Thursday, January 29, 2015

Nova Scotia Supreme Court Rules In Favor of Trinity Western Law School

In Trinity Western University v. Nova Scotia Barristers’ Society, (NS SC, Jan. 28, 2015), the Nova Scotia Supreme Court, in a 138-page opinion, held that the Nova Scotia Barristers' Society exceeded its authority when it refused to recognize law degrees of Trinity Western University Law School so long as the Christian school's policy continues to prohibit students from engaging in sexual relations outside of traditional heterosexual marriage. According to the Court, the Society has the authority to deal with the education and qualifications of those who practice law in the province. Its action here however dealt with a University policy that does not affect the quality of its graduates.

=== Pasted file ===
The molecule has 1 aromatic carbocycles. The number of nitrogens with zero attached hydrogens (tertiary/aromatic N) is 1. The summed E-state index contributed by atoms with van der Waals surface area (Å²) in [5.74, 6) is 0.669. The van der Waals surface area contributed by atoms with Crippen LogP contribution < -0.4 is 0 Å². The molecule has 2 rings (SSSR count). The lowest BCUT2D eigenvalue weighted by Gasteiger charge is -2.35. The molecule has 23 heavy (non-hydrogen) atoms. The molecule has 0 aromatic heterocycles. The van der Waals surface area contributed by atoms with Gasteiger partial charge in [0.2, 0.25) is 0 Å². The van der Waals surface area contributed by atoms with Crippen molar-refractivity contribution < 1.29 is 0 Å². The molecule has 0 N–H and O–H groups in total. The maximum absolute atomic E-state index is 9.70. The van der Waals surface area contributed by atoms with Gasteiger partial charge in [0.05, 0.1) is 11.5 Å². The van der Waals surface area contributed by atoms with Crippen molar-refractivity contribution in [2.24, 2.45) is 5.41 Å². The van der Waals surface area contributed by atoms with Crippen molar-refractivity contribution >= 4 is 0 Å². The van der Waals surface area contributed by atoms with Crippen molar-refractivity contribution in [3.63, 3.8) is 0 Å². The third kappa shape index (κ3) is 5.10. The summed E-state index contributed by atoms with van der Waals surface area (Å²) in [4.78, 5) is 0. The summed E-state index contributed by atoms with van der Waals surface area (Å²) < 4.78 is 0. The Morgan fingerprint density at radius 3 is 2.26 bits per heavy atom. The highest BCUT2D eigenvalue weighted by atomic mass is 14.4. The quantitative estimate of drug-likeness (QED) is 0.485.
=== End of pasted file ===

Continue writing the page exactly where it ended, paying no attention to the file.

The Court went on to hold that even if the Society had authority to refuse to recognize TWU's law degrees, it did not exercise the authority in a way that reasonably respects religious liberty and freedom of conscience:
People have the right to attend a private religious university that imposes a religiously based code of conduct. That is the case even if the effect of that code is to exclude others or offend others who will not or cannot comply with the code of conduct. Learning in an environment with people who promise to comply with the code is a religious practice and an expression of religious faith. There is nothing illegal or even rogue about that. That is a messy and uncomfortable fact of life in a pluralistic society. Requiring a person to give up that right in order to get his or her professional education recognized is an infringement of religious freedom.
The Halifax Herald News reports on the decision.